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World Water Day 2021

Updated: Mar 23, 2021

Today, the 22nd March, is World Water Day!

The aim of the annual World Water Day is to appreciate water, raise awareness of the global water crisis and highlight how there are disparities across the globe in access to water.

There are 17 Sustainable Development Goals which were set out in 2015 as global goals to be achieved by the year 2030. Their aim is to work towards sustainable development across the world, focusing on the message of “leave no-one behind”. Sustainable Development Goal 6 (SDG 6) aims to ensure clean sanitation and access to water for all. Check out the 8 main targets to achieve SDG 6 at this link.

Despite the efforts to achieve SDG 6, there are approximately 2.2 billion people worldwide that do have access to safe drinking water and 4.2 billion people do not have access to safe sanitation (that includes toilet and handwashing facilities) [1]. As a result, an estimated 801,000 children under the age of 5 die every year from diarrhoeal diseases such as Shigellosis, Rotavirus, Cholera, Escherichia coli, which are caused by poor sanitation and unsafe water [2]. This is a horrific statistic which highlights the inequalities across the world, particularly amongst impoverished settings.

As we find ourselves battling a pandemic of an infectious disease, COVID-19, that spreads via droplets and inhalation, we have all been made aware of the vital importance of handwashing to prevent the spread of the virus. We may have sung “Happy Birthday” or Dolly Parton’s “Jolene” whilst washing our hands with soap for 20 seconds. However, 3 billion people worldwide do not have access to handwashing facilities (that is ample safe water and soap) [1]!

There are numerous aspects of our world and lives that rely on safe water: human health, animal health, ecosystems, food security, industrial development and production of energy, to name a few.

Every person has the right to clean and safe water. Progress has been made to achieve SDG 6, in that we have recognised that sustainable development across all countries cannot be achieved without access to safe water. However, this progress is slow and more financial investment needs to be made into providing safe water sources and sanitation facilities for all communities. We also need to protect our freshwater sources and put an end to pollution, which is an expanding problem. As our global population increases, so does the waste from the agricultural, oil and sewage industries, making its way to our water sources.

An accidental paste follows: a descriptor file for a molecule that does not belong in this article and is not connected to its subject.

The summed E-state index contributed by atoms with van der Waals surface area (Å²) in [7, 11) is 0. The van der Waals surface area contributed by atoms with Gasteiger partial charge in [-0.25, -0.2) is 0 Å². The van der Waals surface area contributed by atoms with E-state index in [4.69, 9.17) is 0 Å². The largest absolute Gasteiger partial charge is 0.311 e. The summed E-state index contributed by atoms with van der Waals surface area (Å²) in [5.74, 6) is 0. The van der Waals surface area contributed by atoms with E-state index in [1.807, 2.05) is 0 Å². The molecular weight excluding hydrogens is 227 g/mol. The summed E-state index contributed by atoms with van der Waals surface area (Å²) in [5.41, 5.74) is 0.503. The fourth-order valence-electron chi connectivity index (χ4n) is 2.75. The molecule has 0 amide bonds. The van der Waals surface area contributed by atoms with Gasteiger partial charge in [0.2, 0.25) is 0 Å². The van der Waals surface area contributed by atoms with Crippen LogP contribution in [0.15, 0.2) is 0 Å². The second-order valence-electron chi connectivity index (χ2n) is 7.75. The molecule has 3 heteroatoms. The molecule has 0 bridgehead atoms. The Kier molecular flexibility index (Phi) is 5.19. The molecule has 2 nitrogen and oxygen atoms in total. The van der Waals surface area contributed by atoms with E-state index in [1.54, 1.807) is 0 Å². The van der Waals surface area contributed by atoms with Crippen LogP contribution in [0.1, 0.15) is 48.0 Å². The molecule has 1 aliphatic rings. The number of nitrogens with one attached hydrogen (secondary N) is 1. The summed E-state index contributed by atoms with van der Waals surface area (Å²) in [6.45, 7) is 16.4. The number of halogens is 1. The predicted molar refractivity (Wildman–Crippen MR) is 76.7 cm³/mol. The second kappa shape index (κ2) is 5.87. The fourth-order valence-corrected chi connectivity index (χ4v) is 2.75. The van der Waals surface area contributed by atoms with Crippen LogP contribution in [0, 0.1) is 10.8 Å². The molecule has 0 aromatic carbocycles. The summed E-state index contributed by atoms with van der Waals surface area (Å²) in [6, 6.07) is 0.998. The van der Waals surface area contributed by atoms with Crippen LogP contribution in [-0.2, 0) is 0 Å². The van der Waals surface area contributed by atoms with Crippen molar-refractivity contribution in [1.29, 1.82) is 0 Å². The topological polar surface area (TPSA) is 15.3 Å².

The theme of this year's World Water Day is valuing water, and this is not referring to only its monetary value.

Water has enormous and complex value for our households, food, culture, health, education, economics and the integrity of our natural environment. If we overlook any of these values, we risk mismanaging this finite, irreplaceable resource. SDG 6 is to ensure water and sanitation for all. UN WATER

So, how do you value your water?

As I write this I have already had a long hot shower which came straight out the showerhead, washed my hands after breakfast with hot water out a tap, drank a glass of clear and refreshing water and boiled the kettle for a warming mug of Yorkshire tea. I realise how much I take these everyday actions and the accessibility of water for granted.

This week I’m going to make sure I do not overuse water - by simple activities like taking shorter showers, doing fewer washing machine loads, and turning the tap off when washing the dishes. I am also going to appreciate the water around me - how fortunate I am to run along the Leeds & Liverpool canal which provides a home for several bird species, and the reservoirs near my home in Lancashire where I enjoy my daily walks. Taking a moment of peace and tranquility these water sources bring, in addition to all the other purposes they serve.

Let’s leave you with some food for thought this week and some questions to reflect on this World Water Day…

  • What does water mean to you?

  • Why is water important to you?

  • How does water affect females and males differently?

  • How does water play a role in your cultural practices?

  • What role does water play in your home, workplace or school?

  • What role will water play in your future?

  • What would you change about water in your area?

  • What do you use the most water for?

  • How does water affect the food you eat?


- A

#WorldWaterDay #Water2me



[1] Sustainable Development Goals:

[2] Centers for Disease Control and Prevention, (2016) Global Water, Sanitation and Hygiene (WASH),world's%20population

[3] World Water Day:


Learn more

Website for World Water Day:

Sustainable Development Goals:;

Check out Persil’s fun family activities to do this World Water Day:

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